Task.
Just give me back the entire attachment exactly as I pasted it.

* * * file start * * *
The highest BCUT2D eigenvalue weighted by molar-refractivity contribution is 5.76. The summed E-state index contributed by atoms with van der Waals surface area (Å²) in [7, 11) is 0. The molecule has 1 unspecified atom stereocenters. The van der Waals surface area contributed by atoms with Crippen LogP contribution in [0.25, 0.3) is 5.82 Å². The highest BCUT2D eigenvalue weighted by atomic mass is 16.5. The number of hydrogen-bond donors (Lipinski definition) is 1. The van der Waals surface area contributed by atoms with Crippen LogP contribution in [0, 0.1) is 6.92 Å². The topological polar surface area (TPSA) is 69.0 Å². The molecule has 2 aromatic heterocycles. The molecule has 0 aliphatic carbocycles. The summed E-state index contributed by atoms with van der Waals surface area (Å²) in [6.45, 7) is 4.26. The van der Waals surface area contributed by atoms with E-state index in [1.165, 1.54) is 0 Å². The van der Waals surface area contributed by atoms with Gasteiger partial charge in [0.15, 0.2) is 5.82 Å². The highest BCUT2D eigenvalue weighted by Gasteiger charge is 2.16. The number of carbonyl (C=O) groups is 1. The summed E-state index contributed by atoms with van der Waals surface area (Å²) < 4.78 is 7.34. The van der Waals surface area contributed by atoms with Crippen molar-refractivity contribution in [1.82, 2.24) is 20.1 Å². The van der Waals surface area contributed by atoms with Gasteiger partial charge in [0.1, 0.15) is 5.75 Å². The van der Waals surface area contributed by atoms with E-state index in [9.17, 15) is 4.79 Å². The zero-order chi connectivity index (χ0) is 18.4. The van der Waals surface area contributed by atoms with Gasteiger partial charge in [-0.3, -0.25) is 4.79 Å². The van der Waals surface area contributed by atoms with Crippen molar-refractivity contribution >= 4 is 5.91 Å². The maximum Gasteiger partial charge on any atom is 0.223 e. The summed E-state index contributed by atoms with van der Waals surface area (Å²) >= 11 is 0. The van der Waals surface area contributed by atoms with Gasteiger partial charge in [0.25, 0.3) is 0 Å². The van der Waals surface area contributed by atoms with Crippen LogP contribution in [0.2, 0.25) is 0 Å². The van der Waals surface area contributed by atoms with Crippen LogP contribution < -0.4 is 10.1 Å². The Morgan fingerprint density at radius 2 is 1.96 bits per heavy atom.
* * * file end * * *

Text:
The highest BCUT2D eigenvalue weighted by molar-refractivity contribution is 5.76. The summed E-state index contributed by atoms with van der Waals surface area (Å²) in [7, 11) is 0. The molecule has 1 unspecified atom stereocenters. The van der Waals surface area contributed by atoms with Crippen LogP contribution in [0.25, 0.3) is 5.82 Å². The highest BCUT2D eigenvalue weighted by atomic mass is 16.5. The number of hydrogen-bond donors (Lipinski definition) is 1. The van der Waals surface area contributed by atoms with Crippen LogP contribution in [0, 0.1) is 6.92 Å². The topological polar surface area (TPSA) is 69.0 Å². The molecule has 2 aromatic heterocycles. The molecule has 0 aliphatic carbocycles. The summed E-state index contributed by atoms with van der Waals surface area (Å²) in [6.45, 7) is 4.26. The van der Waals surface area contributed by atoms with E-state index in [1.165, 1.54) is 0 Å². The van der Waals surface area contributed by atoms with Gasteiger partial charge in [0.15, 0.2) is 5.82 Å². The highest BCUT2D eigenvalue weighted by Gasteiger charge is 2.16. The number of carbonyl (C=O) groups is 1. The summed E-state index contributed by atoms with van der Waals surface area (Å²) < 4.78 is 7.34. The van der Waals surface area contributed by atoms with Crippen molar-refractivity contribution in [1.82, 2.24) is 20.1 Å². The van der Waals surface area contributed by atoms with Gasteiger partial charge in [0.1, 0.15) is 5.75 Å². The van der Waals surface area contributed by atoms with E-state index in [9.17, 15) is 4.79 Å². The zero-order chi connectivity index (χ0) is 18.4. The van der Waals surface area contributed by atoms with Gasteiger partial charge in [-0.3, -0.25) is 4.79 Å². The van der Waals surface area contributed by atoms with Crippen molar-refractivity contribution >= 4 is 5.91 Å². The maximum Gasteiger partial charge on any atom is 0.223 e. The summed E-state index contributed by atoms with van der Waals surface area (Å²) >= 11 is 0. The van der Waals surface area contributed by atoms with Gasteiger partial charge in [0.25, 0.3) is 0 Å². The van der Waals surface area contributed by atoms with Crippen LogP contribution in [0.2, 0.25) is 0 Å². The van der Waals surface area contributed by atoms with Crippen LogP contribution < -0.4 is 10.1 Å². The Morgan fingerprint density at radius 2 is 1.96 bits per heavy atom.